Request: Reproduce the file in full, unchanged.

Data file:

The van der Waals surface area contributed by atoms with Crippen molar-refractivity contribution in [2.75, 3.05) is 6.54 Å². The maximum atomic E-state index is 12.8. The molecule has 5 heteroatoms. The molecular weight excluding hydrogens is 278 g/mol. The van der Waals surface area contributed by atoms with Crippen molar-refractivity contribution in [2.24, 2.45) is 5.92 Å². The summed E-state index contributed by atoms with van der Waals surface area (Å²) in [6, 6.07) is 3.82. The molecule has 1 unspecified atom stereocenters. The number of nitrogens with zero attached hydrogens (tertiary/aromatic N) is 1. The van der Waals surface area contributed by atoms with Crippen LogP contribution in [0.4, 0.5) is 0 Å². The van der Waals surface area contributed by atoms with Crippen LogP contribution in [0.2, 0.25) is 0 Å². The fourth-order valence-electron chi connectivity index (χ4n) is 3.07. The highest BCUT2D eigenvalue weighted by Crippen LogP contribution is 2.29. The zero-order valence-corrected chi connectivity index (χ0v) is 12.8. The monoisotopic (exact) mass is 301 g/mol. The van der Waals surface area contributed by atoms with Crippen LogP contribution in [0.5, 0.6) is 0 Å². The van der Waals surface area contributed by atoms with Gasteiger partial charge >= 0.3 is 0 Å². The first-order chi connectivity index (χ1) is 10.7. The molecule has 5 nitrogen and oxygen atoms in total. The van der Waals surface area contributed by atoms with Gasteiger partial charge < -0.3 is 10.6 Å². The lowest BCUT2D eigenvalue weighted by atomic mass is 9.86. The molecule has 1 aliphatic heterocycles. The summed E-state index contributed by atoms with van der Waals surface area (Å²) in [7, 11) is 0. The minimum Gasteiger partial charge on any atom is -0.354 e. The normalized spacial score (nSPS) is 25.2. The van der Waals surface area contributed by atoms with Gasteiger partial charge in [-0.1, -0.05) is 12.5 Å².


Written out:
The van der Waals surface area contributed by atoms with Crippen molar-refractivity contribution in [2.75, 3.05) is 6.54 Å². The maximum atomic E-state index is 12.8. The molecule has 5 heteroatoms. The molecular weight excluding hydrogens is 278 g/mol. The van der Waals surface area contributed by atoms with Crippen molar-refractivity contribution in [2.24, 2.45) is 5.92 Å². The summed E-state index contributed by atoms with van der Waals surface area (Å²) in [6, 6.07) is 3.82. The molecule has 1 unspecified atom stereocenters. The number of nitrogens with zero attached hydrogens (tertiary/aromatic N) is 1. The van der Waals surface area contributed by atoms with Crippen LogP contribution in [0.4, 0.5) is 0 Å². The van der Waals surface area contributed by atoms with Crippen LogP contribution in [0.2, 0.25) is 0 Å². The fourth-order valence-electron chi connectivity index (χ4n) is 3.07. The highest BCUT2D eigenvalue weighted by Crippen LogP contribution is 2.29. The zero-order valence-corrected chi connectivity index (χ0v) is 12.8. The monoisotopic (exact) mass is 301 g/mol. The van der Waals surface area contributed by atoms with Crippen LogP contribution in [0.5, 0.6) is 0 Å². The van der Waals surface area contributed by atoms with Gasteiger partial charge >= 0.3 is 0 Å². The first-order chi connectivity index (χ1) is 10.7. The molecule has 5 nitrogen and oxygen atoms in total. The van der Waals surface area contributed by atoms with Gasteiger partial charge < -0.3 is 10.6 Å². The lowest BCUT2D eigenvalue weighted by atomic mass is 9.86. The molecule has 1 aliphatic heterocycles. The summed E-state index contributed by atoms with van der Waals surface area (Å²) in [7, 11) is 0. The minimum Gasteiger partial charge on any atom is -0.354 e. The normalized spacial score (nSPS) is 25.2. The van der Waals surface area contributed by atoms with Gasteiger partial charge in [-0.1, -0.05) is 12.5 Å².